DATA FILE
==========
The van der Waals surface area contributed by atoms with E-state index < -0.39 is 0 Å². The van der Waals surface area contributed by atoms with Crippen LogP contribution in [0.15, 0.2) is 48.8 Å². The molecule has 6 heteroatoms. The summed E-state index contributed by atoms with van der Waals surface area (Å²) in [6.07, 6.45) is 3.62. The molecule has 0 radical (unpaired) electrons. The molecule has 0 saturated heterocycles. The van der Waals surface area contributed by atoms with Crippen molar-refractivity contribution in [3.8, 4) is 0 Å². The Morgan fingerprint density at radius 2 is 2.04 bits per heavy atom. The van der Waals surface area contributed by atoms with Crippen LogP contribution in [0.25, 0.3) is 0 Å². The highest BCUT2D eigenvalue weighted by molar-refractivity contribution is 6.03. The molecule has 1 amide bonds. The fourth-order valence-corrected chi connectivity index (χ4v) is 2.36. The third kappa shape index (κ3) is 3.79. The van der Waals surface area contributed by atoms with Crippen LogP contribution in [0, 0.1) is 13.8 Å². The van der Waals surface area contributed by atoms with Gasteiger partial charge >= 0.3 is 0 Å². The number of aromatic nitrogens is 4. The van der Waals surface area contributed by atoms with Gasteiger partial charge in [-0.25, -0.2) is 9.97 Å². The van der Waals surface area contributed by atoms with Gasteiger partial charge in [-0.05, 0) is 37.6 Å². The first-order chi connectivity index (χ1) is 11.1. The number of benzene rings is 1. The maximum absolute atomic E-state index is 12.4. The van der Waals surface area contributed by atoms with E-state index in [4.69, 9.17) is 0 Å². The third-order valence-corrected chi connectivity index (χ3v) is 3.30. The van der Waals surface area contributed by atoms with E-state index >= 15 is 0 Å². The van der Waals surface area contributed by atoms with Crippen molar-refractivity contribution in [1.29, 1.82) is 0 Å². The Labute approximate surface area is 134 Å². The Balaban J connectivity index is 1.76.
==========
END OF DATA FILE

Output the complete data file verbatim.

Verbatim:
The van der Waals surface area contributed by atoms with E-state index < -0.39 is 0 Å². The van der Waals surface area contributed by atoms with Crippen LogP contribution in [0.15, 0.2) is 48.8 Å². The molecule has 6 heteroatoms. The summed E-state index contributed by atoms with van der Waals surface area (Å²) in [6.07, 6.45) is 3.62. The molecule has 0 radical (unpaired) electrons. The molecule has 0 saturated heterocycles. The van der Waals surface area contributed by atoms with Crippen molar-refractivity contribution in [3.8, 4) is 0 Å². The Morgan fingerprint density at radius 2 is 2.04 bits per heavy atom. The van der Waals surface area contributed by atoms with Crippen LogP contribution in [0.25, 0.3) is 0 Å². The highest BCUT2D eigenvalue weighted by molar-refractivity contribution is 6.03. The molecule has 1 amide bonds. The fourth-order valence-corrected chi connectivity index (χ4v) is 2.36. The third kappa shape index (κ3) is 3.79. The van der Waals surface area contributed by atoms with Crippen LogP contribution in [0, 0.1) is 13.8 Å². The van der Waals surface area contributed by atoms with Gasteiger partial charge >= 0.3 is 0 Å². The number of aromatic nitrogens is 4. The van der Waals surface area contributed by atoms with Gasteiger partial charge in [-0.25, -0.2) is 9.97 Å². The van der Waals surface area contributed by atoms with Gasteiger partial charge in [-0.05, 0) is 37.6 Å². The first-order chi connectivity index (χ1) is 11.1. The number of benzene rings is 1. The maximum absolute atomic E-state index is 12.4. The van der Waals surface area contributed by atoms with E-state index in [4.69, 9.17) is 0 Å². The third-order valence-corrected chi connectivity index (χ3v) is 3.30. The van der Waals surface area contributed by atoms with E-state index >= 15 is 0 Å². The van der Waals surface area contributed by atoms with Crippen molar-refractivity contribution in [1.29, 1.82) is 0 Å². The Labute approximate surface area is 134 Å². The Balaban J connectivity index is 1.76.